- the HR marketing approach, which consists of measuring and improving this employee experience in an iterative way.
Regarding the second point, I only regret the use of the term “HR marketing” which is confusing and does not pay tribute to this essential point. As for me, I use the term continuous improvement and I will talk more about it in a future article.
Regarding the first point, if we are talking about the feelings of employees throughout their time with the company, the essential component is their feelings in a work situation. Not only “at work” but especially “when they are working”. Which is not the same thing.
Who cares about the employee while he is working?
What does an employee do during 95% of his time at work? Well, he works. By work I mean: doing work to achieve a result, following rules, using tools and collaborating with others.
So yes, we can say that the employee is always being managed. That career management and mobility are always in the background.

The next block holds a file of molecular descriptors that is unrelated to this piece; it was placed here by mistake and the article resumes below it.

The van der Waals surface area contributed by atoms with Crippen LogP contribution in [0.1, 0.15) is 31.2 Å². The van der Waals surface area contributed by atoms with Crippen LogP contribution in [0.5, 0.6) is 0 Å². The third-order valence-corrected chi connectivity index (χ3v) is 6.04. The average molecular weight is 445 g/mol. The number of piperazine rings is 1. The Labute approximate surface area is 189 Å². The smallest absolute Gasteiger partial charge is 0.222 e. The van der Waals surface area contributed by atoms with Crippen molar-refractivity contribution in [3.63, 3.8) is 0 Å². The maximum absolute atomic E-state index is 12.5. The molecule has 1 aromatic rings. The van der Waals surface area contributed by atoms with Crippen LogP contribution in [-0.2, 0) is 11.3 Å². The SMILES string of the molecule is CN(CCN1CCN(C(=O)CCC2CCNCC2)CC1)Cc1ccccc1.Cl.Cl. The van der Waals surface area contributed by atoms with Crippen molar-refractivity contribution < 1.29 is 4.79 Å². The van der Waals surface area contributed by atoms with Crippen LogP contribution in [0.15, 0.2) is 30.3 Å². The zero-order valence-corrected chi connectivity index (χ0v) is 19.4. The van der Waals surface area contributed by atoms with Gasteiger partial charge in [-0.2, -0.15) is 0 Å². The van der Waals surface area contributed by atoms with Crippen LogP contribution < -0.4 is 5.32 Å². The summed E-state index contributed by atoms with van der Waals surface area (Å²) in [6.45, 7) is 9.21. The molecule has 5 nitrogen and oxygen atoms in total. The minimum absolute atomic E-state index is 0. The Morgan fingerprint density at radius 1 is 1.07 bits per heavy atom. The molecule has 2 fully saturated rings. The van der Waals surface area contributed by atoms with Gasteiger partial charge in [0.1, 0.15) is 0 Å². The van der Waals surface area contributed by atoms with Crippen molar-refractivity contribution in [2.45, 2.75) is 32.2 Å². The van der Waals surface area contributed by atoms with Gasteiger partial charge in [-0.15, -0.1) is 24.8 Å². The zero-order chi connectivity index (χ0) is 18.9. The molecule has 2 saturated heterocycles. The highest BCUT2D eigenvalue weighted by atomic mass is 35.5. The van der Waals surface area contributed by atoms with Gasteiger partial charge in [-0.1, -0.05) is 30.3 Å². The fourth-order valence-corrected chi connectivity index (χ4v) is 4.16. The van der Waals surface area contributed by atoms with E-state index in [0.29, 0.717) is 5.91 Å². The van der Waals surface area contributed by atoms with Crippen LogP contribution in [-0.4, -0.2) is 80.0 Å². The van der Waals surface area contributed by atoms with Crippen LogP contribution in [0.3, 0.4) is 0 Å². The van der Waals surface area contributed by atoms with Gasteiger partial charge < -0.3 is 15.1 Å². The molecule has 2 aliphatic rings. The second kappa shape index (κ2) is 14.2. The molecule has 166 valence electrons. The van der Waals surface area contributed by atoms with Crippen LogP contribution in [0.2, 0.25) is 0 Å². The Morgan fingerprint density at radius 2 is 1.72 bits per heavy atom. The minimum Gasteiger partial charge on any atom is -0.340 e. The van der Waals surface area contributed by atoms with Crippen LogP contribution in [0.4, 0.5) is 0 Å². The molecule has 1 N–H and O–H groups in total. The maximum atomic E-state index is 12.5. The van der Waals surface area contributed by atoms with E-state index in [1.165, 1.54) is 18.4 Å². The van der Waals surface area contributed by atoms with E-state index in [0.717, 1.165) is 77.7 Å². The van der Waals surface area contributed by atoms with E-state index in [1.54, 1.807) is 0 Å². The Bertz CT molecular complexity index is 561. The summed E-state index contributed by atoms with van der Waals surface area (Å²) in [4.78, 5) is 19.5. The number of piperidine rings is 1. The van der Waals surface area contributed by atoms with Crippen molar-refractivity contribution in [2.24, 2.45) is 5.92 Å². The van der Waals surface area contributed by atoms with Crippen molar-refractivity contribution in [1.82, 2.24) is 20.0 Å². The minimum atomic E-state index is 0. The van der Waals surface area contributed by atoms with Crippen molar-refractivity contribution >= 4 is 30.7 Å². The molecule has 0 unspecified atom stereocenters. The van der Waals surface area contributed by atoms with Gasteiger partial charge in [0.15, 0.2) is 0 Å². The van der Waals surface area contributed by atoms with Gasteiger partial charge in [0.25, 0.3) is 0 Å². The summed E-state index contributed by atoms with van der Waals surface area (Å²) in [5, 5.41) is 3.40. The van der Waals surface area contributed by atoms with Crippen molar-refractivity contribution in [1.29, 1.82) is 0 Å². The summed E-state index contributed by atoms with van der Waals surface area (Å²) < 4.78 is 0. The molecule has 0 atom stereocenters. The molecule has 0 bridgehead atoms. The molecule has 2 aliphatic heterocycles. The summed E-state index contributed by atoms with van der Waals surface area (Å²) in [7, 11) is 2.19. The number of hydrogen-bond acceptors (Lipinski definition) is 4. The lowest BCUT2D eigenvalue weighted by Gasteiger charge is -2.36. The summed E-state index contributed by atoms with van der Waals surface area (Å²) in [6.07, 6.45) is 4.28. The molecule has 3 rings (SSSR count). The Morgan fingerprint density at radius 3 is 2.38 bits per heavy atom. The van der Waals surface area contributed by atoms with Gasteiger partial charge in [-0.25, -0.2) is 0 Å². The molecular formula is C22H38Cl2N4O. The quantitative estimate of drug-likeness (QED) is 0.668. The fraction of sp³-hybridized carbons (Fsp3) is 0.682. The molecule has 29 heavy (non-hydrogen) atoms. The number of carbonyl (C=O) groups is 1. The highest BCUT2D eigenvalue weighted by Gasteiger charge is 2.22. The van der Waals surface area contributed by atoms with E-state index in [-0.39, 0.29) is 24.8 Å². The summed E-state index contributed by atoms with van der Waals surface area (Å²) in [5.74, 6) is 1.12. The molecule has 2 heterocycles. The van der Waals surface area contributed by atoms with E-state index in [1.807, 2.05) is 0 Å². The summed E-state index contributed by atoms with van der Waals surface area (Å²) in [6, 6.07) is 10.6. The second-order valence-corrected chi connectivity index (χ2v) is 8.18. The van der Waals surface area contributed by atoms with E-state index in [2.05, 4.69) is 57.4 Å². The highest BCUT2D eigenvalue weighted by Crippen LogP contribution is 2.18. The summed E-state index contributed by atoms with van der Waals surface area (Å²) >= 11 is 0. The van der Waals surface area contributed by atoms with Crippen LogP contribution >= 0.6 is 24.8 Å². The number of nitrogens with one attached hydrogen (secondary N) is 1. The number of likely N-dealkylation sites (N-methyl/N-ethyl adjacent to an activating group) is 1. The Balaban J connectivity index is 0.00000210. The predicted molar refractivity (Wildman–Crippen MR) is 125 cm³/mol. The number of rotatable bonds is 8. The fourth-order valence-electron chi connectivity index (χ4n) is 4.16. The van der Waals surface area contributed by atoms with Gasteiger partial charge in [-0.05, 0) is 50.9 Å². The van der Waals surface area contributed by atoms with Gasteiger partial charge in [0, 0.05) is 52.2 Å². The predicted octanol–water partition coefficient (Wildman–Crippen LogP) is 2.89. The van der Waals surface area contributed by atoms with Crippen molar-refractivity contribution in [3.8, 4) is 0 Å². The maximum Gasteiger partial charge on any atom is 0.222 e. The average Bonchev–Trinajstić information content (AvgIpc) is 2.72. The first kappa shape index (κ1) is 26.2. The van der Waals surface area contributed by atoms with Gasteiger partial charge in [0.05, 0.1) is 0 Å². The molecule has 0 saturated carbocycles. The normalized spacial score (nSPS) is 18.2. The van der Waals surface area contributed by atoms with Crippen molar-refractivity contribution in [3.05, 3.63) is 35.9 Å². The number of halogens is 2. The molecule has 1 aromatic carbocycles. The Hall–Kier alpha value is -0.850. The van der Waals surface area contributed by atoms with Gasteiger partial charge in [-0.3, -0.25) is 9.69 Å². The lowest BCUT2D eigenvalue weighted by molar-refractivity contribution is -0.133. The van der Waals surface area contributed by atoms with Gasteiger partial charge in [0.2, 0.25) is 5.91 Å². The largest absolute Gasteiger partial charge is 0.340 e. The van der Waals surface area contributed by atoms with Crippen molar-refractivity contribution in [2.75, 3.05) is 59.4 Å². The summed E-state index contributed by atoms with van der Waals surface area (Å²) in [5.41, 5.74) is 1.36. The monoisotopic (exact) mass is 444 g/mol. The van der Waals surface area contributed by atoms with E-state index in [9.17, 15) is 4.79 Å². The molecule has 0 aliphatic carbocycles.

But if we say that the goal of the employee experience is to improve the organization’s performance (which is the case for 57% of respondents), then I don’t see here any way to achieve this structurally. The focus is on all the moments of the employee’s journey, except for the 95% of their time when they are in a productive situation.
I would add from experience that if you really talk to employees about their feelings about what they experience at work they will tell you about :
- Organizational and decision-making complexities.
- Inadequate processes that make them want to change jobs. (And this is true in all countries)
- Tools that complicate their lives.
I won’t say, far from it, that the rest doesn’t matter. It’s even vital. But I am saying that we systematically forget the submerged part of the iceberg, the part that employees have in mind at all times. Of course, training is a major issue, career management is also a major issue, and I would add compensation (not pay, but compensation in its real and quantitative dimension), a subject that is often discreetly hidden. But I can promise you that when you ask a person “how is your job, your daily life” I know what he has in mind.
Then you may want to have a real impact on what the employee experiences while working and on the performance of the organization…or not.
The hidden side of the employee experience